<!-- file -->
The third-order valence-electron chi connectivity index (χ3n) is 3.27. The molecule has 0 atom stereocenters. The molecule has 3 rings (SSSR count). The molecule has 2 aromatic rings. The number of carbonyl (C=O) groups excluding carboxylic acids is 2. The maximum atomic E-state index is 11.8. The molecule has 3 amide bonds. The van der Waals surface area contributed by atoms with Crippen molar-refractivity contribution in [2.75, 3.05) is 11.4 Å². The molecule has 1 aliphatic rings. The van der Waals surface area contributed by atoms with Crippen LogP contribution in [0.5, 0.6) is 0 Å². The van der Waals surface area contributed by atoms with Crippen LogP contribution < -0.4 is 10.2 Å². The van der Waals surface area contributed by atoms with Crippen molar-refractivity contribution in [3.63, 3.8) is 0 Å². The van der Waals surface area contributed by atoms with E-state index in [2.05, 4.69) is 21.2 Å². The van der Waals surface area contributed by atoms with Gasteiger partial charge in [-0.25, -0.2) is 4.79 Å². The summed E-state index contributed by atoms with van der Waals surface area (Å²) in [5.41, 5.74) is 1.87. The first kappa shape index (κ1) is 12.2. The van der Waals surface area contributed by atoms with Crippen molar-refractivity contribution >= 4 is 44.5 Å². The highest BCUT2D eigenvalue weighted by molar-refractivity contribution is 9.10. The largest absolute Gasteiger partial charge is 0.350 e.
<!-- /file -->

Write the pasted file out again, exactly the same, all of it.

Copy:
The third-order valence-electron chi connectivity index (χ3n) is 3.27. The molecule has 0 atom stereocenters. The molecule has 3 rings (SSSR count). The molecule has 2 aromatic rings. The number of carbonyl (C=O) groups excluding carboxylic acids is 2. The maximum atomic E-state index is 11.8. The molecule has 3 amide bonds. The van der Waals surface area contributed by atoms with Crippen molar-refractivity contribution in [2.75, 3.05) is 11.4 Å². The molecule has 1 aliphatic rings. The van der Waals surface area contributed by atoms with Crippen LogP contribution in [0.5, 0.6) is 0 Å². The van der Waals surface area contributed by atoms with Crippen LogP contribution < -0.4 is 10.2 Å². The van der Waals surface area contributed by atoms with Crippen molar-refractivity contribution in [3.63, 3.8) is 0 Å². The van der Waals surface area contributed by atoms with E-state index in [2.05, 4.69) is 21.2 Å². The van der Waals surface area contributed by atoms with Gasteiger partial charge in [-0.25, -0.2) is 4.79 Å². The summed E-state index contributed by atoms with van der Waals surface area (Å²) in [5.41, 5.74) is 1.87. The first kappa shape index (κ1) is 12.2. The van der Waals surface area contributed by atoms with Crippen molar-refractivity contribution >= 4 is 44.5 Å². The highest BCUT2D eigenvalue weighted by molar-refractivity contribution is 9.10. The largest absolute Gasteiger partial charge is 0.350 e.